It was a meeting of the minds Monday between Lakers point guard Jordan Farmar and Coach Phil Jackson. They talked about differences in philosophies and styles of play.
By Tuesday night, Farmar seemed disgruntled, the telling sign coming when Jackson yanked him out of the game against New York 4:01 into the fourth quarter and the 6-foot-2 guard stormed off the court and exchanged words with his coach. Farmar played just nine minutes against the Knicks.
On Wednesday after practice, Farmar sounded more disillusioned about his role when he talked about his meeting in Jackson's office at the team's practice facility.
"He didn't call me up there, I asked to talk to him -- to vent," Farmar said. "Just trying to get some things across."
It was as if Farmar popped into the "principal's office," Jackson said. "I felt he was frustrated."
Earlier in the season, Jackson allowed Farmar the freedom to run the fastbreak, to run more pick and rolls on offense and less of the triangle offense.
Now, Farmar said, Jackson wants him to be more precise, to run the triangle offense and throttle down on the fastbreak when it's not there.
"I asked them what they wanted me to do so I can go out there and do it and not be confused about my job," Farmar said. "They're not looking for me to do anything personal -- just run our offense. It affects my performance and what I do.
"I'm a guard coming off the bench playing limited minutes so I got to make those minutes count and do what the coaching staff and the organization wants."
Jackson is not trying to stifle Farmar's creativity, but he wants the 22-year-old to be a better decision-maker.
"I think there are some things about playing his game kind of thing and conforming to our style," Jackson said.
Farmar, who is averaging 19.7 minutes a game this season, is shooting only 39.5% from the field and 32.8% from the three-point arc, well below his career averages.
Farmar also said he has issues with the team's defensive concepts.
"I was trying to go out there and do what I was told. Every time I would do what they asked me to do, it seemed like it was the wrong thing at that time, the wrong choice. I'm just trying to figure it out and do what they ask me in any capacity, whatever it is," Farmar said.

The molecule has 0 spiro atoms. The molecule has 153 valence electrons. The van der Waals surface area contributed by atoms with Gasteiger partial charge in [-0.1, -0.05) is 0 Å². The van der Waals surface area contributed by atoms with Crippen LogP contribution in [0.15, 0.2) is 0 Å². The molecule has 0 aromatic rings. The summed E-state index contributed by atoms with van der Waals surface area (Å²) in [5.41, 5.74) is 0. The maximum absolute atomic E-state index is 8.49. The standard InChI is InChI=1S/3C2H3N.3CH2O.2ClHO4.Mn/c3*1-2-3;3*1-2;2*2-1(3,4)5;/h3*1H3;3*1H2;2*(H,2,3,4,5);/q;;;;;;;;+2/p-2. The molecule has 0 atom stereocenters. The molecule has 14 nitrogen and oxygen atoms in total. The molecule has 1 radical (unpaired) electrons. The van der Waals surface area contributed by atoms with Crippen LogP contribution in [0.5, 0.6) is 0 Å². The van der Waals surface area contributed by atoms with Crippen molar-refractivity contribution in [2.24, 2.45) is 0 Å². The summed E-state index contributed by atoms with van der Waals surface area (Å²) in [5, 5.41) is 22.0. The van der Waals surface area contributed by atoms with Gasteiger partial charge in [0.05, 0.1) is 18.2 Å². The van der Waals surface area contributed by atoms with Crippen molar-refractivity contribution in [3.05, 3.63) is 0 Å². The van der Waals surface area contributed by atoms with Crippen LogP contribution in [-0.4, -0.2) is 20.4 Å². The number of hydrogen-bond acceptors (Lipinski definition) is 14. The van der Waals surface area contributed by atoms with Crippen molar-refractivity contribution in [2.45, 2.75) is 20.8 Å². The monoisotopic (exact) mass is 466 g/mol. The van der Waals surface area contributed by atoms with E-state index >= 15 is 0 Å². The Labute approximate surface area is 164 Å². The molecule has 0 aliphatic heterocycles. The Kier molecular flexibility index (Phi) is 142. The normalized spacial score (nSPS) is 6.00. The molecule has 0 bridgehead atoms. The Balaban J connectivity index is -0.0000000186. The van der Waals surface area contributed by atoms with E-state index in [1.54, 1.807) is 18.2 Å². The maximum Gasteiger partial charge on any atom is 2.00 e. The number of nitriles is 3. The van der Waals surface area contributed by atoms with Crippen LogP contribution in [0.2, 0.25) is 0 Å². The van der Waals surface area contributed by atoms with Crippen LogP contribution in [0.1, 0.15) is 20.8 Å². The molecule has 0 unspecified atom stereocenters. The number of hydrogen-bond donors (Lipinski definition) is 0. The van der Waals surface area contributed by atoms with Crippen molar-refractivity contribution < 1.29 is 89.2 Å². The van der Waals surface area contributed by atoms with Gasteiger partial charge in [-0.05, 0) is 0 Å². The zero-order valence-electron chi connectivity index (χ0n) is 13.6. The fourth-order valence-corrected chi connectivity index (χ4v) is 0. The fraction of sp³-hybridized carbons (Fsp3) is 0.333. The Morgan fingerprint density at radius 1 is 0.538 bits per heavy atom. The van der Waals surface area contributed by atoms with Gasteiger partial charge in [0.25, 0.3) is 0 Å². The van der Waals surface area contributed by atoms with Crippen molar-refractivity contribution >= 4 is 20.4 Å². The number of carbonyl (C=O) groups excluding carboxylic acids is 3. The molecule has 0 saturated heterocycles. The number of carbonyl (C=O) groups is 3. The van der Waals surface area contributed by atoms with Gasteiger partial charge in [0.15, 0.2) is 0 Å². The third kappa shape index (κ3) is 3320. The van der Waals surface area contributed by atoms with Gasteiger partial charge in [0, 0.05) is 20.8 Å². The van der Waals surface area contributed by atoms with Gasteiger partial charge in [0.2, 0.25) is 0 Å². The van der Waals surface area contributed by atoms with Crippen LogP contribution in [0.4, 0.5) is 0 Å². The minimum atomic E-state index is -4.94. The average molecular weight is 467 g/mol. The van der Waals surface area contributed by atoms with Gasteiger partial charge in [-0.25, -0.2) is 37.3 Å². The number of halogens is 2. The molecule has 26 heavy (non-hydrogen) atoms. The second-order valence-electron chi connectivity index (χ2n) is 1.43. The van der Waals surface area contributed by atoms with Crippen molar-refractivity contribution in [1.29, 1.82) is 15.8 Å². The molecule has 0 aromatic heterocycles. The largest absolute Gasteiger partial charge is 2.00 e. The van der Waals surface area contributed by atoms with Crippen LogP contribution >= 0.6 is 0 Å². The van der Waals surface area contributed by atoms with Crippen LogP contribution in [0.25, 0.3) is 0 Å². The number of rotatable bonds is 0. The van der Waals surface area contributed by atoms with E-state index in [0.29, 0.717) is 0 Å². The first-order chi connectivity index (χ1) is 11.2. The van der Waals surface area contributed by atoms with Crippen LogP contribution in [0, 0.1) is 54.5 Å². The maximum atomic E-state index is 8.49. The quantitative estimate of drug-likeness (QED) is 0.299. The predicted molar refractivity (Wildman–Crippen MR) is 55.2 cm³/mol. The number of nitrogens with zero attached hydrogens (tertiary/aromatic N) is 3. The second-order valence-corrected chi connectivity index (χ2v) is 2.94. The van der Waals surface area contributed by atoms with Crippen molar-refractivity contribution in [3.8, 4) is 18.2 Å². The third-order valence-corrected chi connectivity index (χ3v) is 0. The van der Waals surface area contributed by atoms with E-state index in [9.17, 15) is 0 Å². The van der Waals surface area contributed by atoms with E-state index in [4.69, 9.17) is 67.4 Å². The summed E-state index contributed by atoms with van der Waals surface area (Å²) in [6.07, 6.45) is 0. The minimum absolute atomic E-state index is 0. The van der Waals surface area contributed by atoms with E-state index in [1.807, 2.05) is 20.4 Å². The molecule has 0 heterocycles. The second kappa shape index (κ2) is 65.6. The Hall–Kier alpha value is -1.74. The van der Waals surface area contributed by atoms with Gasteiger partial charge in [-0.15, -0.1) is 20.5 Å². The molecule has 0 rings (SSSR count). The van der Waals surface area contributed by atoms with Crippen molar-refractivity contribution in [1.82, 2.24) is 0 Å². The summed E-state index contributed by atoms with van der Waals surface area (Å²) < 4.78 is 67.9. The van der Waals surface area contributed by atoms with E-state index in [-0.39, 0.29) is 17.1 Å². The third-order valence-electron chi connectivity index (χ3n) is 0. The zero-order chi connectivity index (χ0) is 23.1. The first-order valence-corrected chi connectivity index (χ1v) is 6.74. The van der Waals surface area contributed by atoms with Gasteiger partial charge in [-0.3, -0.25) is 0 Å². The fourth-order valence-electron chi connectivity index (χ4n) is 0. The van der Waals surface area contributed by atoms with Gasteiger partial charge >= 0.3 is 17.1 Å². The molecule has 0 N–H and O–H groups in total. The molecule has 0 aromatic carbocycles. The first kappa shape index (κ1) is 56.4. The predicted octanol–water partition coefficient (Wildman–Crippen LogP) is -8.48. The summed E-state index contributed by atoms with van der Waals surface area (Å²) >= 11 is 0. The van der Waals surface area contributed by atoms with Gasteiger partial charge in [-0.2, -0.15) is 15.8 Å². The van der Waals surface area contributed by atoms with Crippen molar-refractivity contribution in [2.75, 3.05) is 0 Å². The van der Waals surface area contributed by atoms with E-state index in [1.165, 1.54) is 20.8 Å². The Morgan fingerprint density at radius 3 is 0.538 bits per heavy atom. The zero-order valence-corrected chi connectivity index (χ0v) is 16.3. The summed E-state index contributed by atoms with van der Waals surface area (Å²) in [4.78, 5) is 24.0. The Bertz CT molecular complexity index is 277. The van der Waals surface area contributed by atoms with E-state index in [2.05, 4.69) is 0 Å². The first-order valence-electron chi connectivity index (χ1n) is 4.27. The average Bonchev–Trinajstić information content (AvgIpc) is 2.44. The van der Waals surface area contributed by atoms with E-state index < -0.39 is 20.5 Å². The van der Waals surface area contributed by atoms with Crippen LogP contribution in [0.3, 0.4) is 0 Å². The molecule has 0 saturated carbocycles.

"I want to have decision-making opportunities, but if that's not in their plans right now, I can't let what I want go over what the team wants. I love these guys and we have a chance to be special, and I'll sacrifice as much as I have to for us to win."
Pau Gasol sat out Tuesday's game against New York and did not practice Wednesday. He will travel with the team for its four-game trip, but Jackson did not know if Gasol would be available Friday against Miami.
Gasol, averaging 18 points, 9.3 rebounds and 3.5 assists a game, was obviously missed in the first half Tuesday as the Lakers fell behind the Knicks, 65-50.
"He's a very good defensive player and one of the top shooters in the league," Jackson said. "That makes a big difference. I think he's been the most consistent [on the team]. He's had one, maybe two bad games I can remember where he hasn't shot the ball well."
Lamar Odom would take Gasol's place, although Odom was fighting an upper respiratory infection that forced him to leave Tuesday's game briefly in the second quarter.
He practiced Wednesday and was not expected to miss Friday's game. He said he looked forward to some time on the road.
"We need, like, a test right now," Odom said. "Last time we were on the road, we lost to Indiana in a game we thought we should have won -- up 16. I want to get back on the road and kind of see how our mind-set is as a team."